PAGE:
Researchers find novel genetic factors that are linked with Alzheimer’s in hopes of tailoring strategies to reduce people’s risk of developing the disease.
Scientists have uncovered three new genes that could potentially be tied to Alzheimer’s after studying the DNA of more than 300,000 people.
Researchers looked at samples from the U.K. Biobank, a database with the complete medical records of over half a million people, including some body scans and brain scans. Because many of the participants in the database are too young to develop Alzheimer’s, scientists used information about their parents to determine genes that might be considered a risk.
We know that ApoE4, a genetic variant considered the biggest risk for Alzheimer’s besides age itself, can increase the risk by between three and twelve-fold, depending on whether you carry one or two copies of the gene. For two copies of ApoE4, the risk is somewhere between eight and 12 times higher than someone who does not carry the ApoE4 gene. And the variation in risk prediction can be chalked up to the fact that we still don’t really know all of the genetic factors that contribute to Alzheimer’s.
But this study was able to track genetic patterns in people with a parent who had the disease. They combined the results of their analysis with another genetic study of 70,000 people with and without Alzheimer’s. They found three new genetic factors that seem to contribute to the likelihood of developing the disease, along with confirming 30 others that have been previously pointed out.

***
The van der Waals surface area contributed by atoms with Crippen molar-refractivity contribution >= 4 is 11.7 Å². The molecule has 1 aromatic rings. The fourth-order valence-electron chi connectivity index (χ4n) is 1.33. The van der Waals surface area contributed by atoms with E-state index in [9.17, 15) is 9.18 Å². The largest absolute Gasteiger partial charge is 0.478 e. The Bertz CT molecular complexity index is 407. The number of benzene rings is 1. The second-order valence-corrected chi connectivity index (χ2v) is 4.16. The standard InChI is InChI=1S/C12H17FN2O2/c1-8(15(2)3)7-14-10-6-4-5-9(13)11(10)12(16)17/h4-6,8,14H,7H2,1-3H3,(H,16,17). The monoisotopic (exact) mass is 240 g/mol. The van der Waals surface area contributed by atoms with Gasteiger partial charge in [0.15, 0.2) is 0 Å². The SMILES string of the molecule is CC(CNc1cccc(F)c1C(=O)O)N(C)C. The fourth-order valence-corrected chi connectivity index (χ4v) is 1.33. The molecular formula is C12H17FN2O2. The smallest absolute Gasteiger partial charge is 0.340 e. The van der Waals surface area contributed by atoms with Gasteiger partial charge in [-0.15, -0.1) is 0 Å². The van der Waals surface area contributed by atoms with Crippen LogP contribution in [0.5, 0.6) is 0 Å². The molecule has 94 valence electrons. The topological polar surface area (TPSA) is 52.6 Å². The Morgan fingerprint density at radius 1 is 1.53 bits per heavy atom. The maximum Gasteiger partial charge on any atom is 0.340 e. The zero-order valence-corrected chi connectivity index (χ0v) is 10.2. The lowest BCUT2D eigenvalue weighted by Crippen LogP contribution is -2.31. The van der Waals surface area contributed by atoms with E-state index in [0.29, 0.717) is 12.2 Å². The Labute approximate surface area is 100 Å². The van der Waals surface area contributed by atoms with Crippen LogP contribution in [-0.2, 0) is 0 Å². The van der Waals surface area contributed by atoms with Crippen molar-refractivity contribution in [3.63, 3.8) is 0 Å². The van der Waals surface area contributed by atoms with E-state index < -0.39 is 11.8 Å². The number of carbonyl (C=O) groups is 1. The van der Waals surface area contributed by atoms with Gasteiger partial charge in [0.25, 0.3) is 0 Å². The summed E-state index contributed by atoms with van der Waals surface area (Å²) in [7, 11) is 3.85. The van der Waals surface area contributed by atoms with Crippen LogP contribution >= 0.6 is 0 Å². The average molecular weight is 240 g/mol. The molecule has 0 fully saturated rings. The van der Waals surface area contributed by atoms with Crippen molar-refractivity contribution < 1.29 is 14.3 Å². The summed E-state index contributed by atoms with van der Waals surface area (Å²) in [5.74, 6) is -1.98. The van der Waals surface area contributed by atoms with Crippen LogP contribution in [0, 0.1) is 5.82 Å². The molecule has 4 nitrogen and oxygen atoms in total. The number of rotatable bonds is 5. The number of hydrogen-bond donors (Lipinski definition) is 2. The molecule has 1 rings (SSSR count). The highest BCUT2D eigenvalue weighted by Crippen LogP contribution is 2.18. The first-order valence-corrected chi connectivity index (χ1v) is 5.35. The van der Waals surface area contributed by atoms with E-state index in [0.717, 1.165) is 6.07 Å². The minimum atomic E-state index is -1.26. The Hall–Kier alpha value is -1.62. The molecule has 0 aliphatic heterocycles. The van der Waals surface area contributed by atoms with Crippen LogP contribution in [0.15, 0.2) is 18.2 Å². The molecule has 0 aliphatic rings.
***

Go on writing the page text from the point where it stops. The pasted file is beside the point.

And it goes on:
By analyzing how certain genes can play a tiny role in developing Alzheimer’s, scientists are able to paint a personalized picture of a person’s risk of developing the disease. And they could use that information to develop a precise plan for reducing that risk.
“New genetic discoveries can provide vital clues to the biological processes involved in Alzheimer’s, but our genetic makeup is not the only factor that affects our risk of the disease,” said Dr. Riccardo Marioni, one of the lead researchers from the University of Edinburgh. “We are now working to combine genetic data and information about people’s lifestyle to produce more comprehensive and personalized picture of Alzheimer’s risk. Understanding how genetic and lifestyle factors interact to affect our overall risk could lead to more targeted risk reduction strategies and pave the way to precision medicine in Alzheimer’s disease.”
“New genetic discoveries can provide vital clues
to the biological processes involved in Alzheimer’s,
but our genetic makeup is not the only
factor that affects our risk of the disease.”
Two of the genes that researchers isolated as risk factors have been associated with other diseases, according to the researchers.
“Interestingly, two of these genes are targeted by drugs that are used to treat other conditions, signaling a potential direction for research into new Alzheimer’s treatments,” said Sara Imarisio, Head of Research at Alzheimer’s Research UK.
“Interestingly, two of these genes are targeted by drugs
that are used to treat other conditions, signaling a potential
direction for research into new Alzheimer’s treatments.”
One of the genes is associated with blood-clotting disorders and is a target for the drug warfarin, an anticoagulant that is used to prevent strokes. The other is a gene associated with hypertension, targeted by a class of drugs called ACE-inhibitors that make blood vessels relax.
“The next step will be for molecular scientists to assess how these genes might contribute to the development of Alzheimer’s and fit in to the existing picture of the disease,” said Imarisio.
This study was published in the journal Translational Psychiatry.